Equid Assessment, Research and Scoping (EARS): The Development and Implementation of a New Equid Welfare Assessment and Monitoring Tool

Citation

Zoe Raw, J. B. Rodrigues, Karen Rickards, Joe Ryding, Stuart L. Norris, Andrew Judge, Laura M. Kubasiewicz, Tamlin Watson, Holly Little, Ben Hart, Rebekah Sullivan, Chris Garrett, Faith A. Burden. 13 February 2020. Equid Assessment, Research and Scoping (EARS): The Development and Implementation of a New Equid Welfare Assessment and Monitoring Tool. Animals. 10:2. 297.

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Publication details
Publication date: 
13 February 2020
Journal: 
Animals
Volume: 
10
Issue: 
2
Page numbers: 
297
DOI number: 
10.3390/ani10020297
Abstract

The assessment of animal welfare poses numerous challenges, yet an emerging approach is the consolidation of existing knowledge into new frameworks which can offer standardised approaches to welfare assessment across a variety of contexts. Multiple tools exist for measuring the welfare of equids, but such tools have typically been developed for specific contexts. There is no ‘one size fits all’ which means that resulting datasets are generally non-comparable, creating a barrier to knowledge-sharing and collaboration between the many organisations working to improve equid welfare around the globe. To address this, we developed the Equid Assessment, Research and Scoping (EARS) tool, which incorporates pre-existing validated welfare assessment methods alongside new welfare indicators to deliver a larger and more comprehensive series of welfare indicators than currently exists, creating a single resource that can be used to assess equid welfare in any context. We field-trialled three welfare assessment protocols within the EARS tool, and applied these to welfare assessment of equids in a variety of contexts across nineteen countries. The EARS tool proved a useful, versatile and rapid method for collecting welfare assessment data and we collected 7464 welfare assessments in a period of fifteen months. We evaluate the EARS tool and provide ideas for future development.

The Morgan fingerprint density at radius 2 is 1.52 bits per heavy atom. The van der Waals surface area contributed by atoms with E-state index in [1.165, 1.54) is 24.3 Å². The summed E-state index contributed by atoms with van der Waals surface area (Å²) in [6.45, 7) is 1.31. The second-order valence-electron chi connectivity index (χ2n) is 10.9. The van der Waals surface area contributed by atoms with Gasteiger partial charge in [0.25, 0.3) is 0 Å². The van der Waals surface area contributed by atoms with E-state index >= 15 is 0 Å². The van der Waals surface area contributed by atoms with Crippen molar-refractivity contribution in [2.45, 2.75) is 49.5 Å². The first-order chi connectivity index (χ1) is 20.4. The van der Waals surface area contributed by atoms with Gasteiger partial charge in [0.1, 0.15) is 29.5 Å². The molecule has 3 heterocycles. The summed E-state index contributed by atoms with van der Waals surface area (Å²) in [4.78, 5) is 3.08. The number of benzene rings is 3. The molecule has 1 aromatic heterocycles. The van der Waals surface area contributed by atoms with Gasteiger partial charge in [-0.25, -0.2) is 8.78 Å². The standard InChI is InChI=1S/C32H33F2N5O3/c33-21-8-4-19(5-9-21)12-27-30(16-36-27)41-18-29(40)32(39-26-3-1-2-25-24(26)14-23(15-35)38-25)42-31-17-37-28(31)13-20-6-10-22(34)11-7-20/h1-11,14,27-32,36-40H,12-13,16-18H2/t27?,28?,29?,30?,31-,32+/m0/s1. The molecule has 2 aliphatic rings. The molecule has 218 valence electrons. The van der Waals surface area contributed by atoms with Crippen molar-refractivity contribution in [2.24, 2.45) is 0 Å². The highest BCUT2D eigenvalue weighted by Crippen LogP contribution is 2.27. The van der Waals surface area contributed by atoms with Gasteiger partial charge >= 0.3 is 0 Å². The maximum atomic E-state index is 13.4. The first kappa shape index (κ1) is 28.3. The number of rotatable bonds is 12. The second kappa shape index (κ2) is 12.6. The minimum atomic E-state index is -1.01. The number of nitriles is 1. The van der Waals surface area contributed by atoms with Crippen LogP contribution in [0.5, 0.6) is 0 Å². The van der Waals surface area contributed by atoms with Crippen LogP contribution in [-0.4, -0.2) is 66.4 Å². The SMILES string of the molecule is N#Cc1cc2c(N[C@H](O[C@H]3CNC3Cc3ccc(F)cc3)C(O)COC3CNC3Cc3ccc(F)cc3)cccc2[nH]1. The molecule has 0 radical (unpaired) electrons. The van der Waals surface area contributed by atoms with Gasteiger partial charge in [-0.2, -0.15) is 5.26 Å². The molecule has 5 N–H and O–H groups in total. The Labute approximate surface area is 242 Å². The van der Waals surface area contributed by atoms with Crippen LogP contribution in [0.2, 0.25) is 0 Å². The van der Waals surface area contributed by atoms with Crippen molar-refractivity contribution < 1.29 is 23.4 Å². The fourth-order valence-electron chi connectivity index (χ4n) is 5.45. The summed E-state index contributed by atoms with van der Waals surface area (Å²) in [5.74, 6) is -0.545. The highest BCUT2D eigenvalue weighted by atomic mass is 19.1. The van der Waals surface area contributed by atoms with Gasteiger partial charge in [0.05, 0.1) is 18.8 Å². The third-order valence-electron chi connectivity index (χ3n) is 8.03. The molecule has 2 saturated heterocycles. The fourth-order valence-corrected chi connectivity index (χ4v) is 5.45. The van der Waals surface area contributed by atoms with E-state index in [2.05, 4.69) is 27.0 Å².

Full article available open access.

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